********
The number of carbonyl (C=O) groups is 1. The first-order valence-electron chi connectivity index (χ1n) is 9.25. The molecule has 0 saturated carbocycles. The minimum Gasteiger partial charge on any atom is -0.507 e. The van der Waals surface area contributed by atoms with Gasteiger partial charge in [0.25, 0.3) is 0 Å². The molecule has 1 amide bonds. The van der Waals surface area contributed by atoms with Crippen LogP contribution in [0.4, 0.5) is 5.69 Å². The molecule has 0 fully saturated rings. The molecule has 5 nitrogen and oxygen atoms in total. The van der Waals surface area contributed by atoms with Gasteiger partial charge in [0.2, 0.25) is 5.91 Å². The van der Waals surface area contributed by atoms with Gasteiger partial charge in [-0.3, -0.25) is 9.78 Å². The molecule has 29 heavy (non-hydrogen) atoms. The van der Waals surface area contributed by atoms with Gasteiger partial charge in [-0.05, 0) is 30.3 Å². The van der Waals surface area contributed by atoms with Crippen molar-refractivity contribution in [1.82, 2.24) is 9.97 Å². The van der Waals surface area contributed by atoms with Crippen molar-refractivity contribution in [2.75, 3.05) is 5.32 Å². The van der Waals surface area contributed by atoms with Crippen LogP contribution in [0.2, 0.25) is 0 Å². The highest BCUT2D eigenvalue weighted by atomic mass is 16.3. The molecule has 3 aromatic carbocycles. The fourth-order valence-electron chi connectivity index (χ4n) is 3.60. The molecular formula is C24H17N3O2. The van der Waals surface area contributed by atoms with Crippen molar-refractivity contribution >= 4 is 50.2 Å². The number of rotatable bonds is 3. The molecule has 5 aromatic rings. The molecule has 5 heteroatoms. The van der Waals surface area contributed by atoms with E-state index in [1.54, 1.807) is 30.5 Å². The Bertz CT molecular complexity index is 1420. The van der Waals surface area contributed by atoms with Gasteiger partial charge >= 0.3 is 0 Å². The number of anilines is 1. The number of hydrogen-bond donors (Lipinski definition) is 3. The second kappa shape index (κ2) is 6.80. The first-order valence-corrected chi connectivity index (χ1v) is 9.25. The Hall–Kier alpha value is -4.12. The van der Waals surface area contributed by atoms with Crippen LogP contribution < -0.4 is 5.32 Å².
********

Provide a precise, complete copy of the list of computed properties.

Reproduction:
The number of carbonyl (C=O) groups is 1. The first-order valence-electron chi connectivity index (χ1n) is 9.25. The molecule has 0 saturated carbocycles. The minimum Gasteiger partial charge on any atom is -0.507 e. The van der Waals surface area contributed by atoms with Gasteiger partial charge in [0.25, 0.3) is 0 Å². The molecule has 1 amide bonds. The van der Waals surface area contributed by atoms with Crippen LogP contribution in [0.4, 0.5) is 5.69 Å². The molecule has 0 fully saturated rings. The molecule has 5 nitrogen and oxygen atoms in total. The van der Waals surface area contributed by atoms with Gasteiger partial charge in [0.2, 0.25) is 5.91 Å². The van der Waals surface area contributed by atoms with Gasteiger partial charge in [-0.3, -0.25) is 9.78 Å². The molecule has 29 heavy (non-hydrogen) atoms. The van der Waals surface area contributed by atoms with Gasteiger partial charge in [-0.05, 0) is 30.3 Å². The van der Waals surface area contributed by atoms with Crippen molar-refractivity contribution in [1.82, 2.24) is 9.97 Å². The van der Waals surface area contributed by atoms with Crippen molar-refractivity contribution in [2.75, 3.05) is 5.32 Å². The van der Waals surface area contributed by atoms with Crippen LogP contribution in [0.2, 0.25) is 0 Å². The highest BCUT2D eigenvalue weighted by atomic mass is 16.3. The molecule has 3 aromatic carbocycles. The fourth-order valence-electron chi connectivity index (χ4n) is 3.60. The molecular formula is C24H17N3O2. The van der Waals surface area contributed by atoms with Crippen molar-refractivity contribution >= 4 is 50.2 Å². The number of rotatable bonds is 3. The molecule has 5 aromatic rings. The molecule has 5 heteroatoms. The van der Waals surface area contributed by atoms with E-state index in [1.54, 1.807) is 30.5 Å². The Bertz CT molecular complexity index is 1420. The van der Waals surface area contributed by atoms with Gasteiger partial charge >= 0.3 is 0 Å². The number of anilines is 1. The number of hydrogen-bond donors (Lipinski definition) is 3. The second kappa shape index (κ2) is 6.80. The first-order valence-corrected chi connectivity index (χ1v) is 9.25. The Hall–Kier alpha value is -4.12. The van der Waals surface area contributed by atoms with Crippen LogP contribution < -0.4 is 5.32 Å².